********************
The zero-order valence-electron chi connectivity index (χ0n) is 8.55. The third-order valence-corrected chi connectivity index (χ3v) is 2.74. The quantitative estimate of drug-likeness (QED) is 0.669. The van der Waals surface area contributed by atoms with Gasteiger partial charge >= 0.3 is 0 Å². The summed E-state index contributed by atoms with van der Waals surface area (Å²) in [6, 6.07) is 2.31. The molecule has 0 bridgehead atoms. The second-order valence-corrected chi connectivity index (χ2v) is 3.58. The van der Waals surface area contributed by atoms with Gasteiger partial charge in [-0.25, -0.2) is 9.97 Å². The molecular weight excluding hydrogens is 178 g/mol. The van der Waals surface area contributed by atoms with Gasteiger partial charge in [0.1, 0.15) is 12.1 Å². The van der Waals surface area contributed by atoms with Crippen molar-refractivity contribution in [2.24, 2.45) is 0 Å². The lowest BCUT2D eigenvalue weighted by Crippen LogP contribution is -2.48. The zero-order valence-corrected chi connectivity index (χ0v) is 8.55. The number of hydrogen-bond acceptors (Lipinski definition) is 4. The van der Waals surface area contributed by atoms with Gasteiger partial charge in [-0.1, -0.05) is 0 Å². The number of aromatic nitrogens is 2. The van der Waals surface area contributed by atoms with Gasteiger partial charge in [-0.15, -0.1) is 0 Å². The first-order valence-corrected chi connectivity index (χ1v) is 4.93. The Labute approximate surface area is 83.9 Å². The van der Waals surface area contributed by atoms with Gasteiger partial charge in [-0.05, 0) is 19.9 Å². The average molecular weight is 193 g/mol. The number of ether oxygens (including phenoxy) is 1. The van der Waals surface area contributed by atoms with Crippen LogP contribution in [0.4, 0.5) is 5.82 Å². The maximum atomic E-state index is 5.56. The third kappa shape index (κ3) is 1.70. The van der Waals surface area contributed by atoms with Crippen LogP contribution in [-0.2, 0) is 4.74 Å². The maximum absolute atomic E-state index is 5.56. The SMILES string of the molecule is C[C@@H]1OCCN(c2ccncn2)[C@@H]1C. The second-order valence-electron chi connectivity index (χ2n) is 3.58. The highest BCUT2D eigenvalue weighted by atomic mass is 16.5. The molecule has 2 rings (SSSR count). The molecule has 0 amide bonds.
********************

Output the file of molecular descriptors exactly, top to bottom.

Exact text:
The zero-order valence-electron chi connectivity index (χ0n) is 8.55. The third-order valence-corrected chi connectivity index (χ3v) is 2.74. The quantitative estimate of drug-likeness (QED) is 0.669. The van der Waals surface area contributed by atoms with Gasteiger partial charge >= 0.3 is 0 Å². The summed E-state index contributed by atoms with van der Waals surface area (Å²) in [6, 6.07) is 2.31. The molecule has 0 bridgehead atoms. The second-order valence-corrected chi connectivity index (χ2v) is 3.58. The van der Waals surface area contributed by atoms with Gasteiger partial charge in [-0.25, -0.2) is 9.97 Å². The molecular weight excluding hydrogens is 178 g/mol. The van der Waals surface area contributed by atoms with Gasteiger partial charge in [0.1, 0.15) is 12.1 Å². The van der Waals surface area contributed by atoms with Crippen molar-refractivity contribution in [2.24, 2.45) is 0 Å². The lowest BCUT2D eigenvalue weighted by Crippen LogP contribution is -2.48. The zero-order valence-corrected chi connectivity index (χ0v) is 8.55. The number of hydrogen-bond acceptors (Lipinski definition) is 4. The van der Waals surface area contributed by atoms with Gasteiger partial charge in [-0.1, -0.05) is 0 Å². The number of aromatic nitrogens is 2. The van der Waals surface area contributed by atoms with Gasteiger partial charge in [-0.15, -0.1) is 0 Å². The first-order valence-corrected chi connectivity index (χ1v) is 4.93. The Labute approximate surface area is 83.9 Å². The van der Waals surface area contributed by atoms with Gasteiger partial charge in [-0.05, 0) is 19.9 Å². The average molecular weight is 193 g/mol. The number of ether oxygens (including phenoxy) is 1. The van der Waals surface area contributed by atoms with Crippen LogP contribution in [0.4, 0.5) is 5.82 Å². The maximum atomic E-state index is 5.56. The third kappa shape index (κ3) is 1.70. The van der Waals surface area contributed by atoms with Crippen LogP contribution in [-0.2, 0) is 4.74 Å². The maximum absolute atomic E-state index is 5.56. The SMILES string of the molecule is C[C@@H]1OCCN(c2ccncn2)[C@@H]1C. The second-order valence-electron chi connectivity index (χ2n) is 3.58. The highest BCUT2D eigenvalue weighted by atomic mass is 16.5. The molecule has 2 rings (SSSR count). The molecule has 0 amide bonds.